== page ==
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Facts About...

Shingles


What is it?

Shingles (herpes-zoster) is an infection caused by a virus, the same virus that causes chickenpox. It occurs only in people who have been exposed or infected with chickenpox in the past. The virus stays in the body and may cause shingles later in life. Most people who have shingles have only one episode of the disease in their lifetime. Those with a low immune system may have repeated attacks. Shingles occurs more often in older adults.

How is it spread?

Contact with someone who has shingles may cause chickenpox in another who has not had chickenpox before. It is spread from person to person by direct contact with lesions, and indirectly by articles freshly soiled by discharge from lesions. Lesions should be covered to avoid spread. Shingles in one person cannot cause shingles in another person.

What do I look for?

The first sign of shingles is often pain, itching or tingling in the area where the rash will develop, followed by a rash that appears as a band or patch of raised bumps on one side of the body. The rash then develops into small, fluid-filled blisters, which contain the virus and are contagious.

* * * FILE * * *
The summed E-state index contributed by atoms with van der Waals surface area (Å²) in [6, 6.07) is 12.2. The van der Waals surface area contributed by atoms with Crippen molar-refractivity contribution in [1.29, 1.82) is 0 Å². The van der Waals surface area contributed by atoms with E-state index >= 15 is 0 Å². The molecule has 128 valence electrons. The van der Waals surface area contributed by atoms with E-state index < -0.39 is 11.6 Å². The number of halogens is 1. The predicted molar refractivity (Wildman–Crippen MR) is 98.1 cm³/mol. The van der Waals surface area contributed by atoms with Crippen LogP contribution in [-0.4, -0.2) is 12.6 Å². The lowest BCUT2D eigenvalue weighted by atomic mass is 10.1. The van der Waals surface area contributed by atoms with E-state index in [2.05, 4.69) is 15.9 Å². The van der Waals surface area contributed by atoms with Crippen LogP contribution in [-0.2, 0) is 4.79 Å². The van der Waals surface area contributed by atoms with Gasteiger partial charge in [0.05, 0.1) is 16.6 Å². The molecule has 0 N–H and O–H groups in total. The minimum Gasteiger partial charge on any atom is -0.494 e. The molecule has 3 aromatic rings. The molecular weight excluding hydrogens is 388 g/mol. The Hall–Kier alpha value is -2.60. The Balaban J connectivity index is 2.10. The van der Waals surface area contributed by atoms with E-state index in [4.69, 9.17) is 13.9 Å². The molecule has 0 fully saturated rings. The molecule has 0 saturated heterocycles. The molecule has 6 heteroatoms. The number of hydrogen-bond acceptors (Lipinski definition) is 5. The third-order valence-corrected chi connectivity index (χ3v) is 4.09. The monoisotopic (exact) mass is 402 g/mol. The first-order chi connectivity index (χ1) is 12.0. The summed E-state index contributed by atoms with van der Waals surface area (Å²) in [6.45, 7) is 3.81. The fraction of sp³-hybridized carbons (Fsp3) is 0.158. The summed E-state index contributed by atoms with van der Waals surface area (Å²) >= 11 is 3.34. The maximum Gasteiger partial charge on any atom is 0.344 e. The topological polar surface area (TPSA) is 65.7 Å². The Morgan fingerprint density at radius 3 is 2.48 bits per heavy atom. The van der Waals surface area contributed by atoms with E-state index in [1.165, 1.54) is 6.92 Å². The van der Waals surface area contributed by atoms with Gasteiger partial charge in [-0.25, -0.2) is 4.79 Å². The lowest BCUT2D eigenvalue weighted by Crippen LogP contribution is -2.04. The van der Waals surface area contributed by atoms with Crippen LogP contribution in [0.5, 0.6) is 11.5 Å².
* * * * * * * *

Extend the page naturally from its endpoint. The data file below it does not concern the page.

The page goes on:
How is it treated?

Shingles can often be treated with an anti-viral medicine prescribed by a health care provider. This medicine can improve healing time, and reduce the number of new blisters, pain, and the length of time that it is contagious. It may also help reduce pain that remains after the rash has gone. Other medications may also be given by a health care provider to help relieve that type of pain.

Shingles usually clears on its own within a few weeks. Over-the-counter pain relievers may also help with pain.

How can I protect myself?

August 2014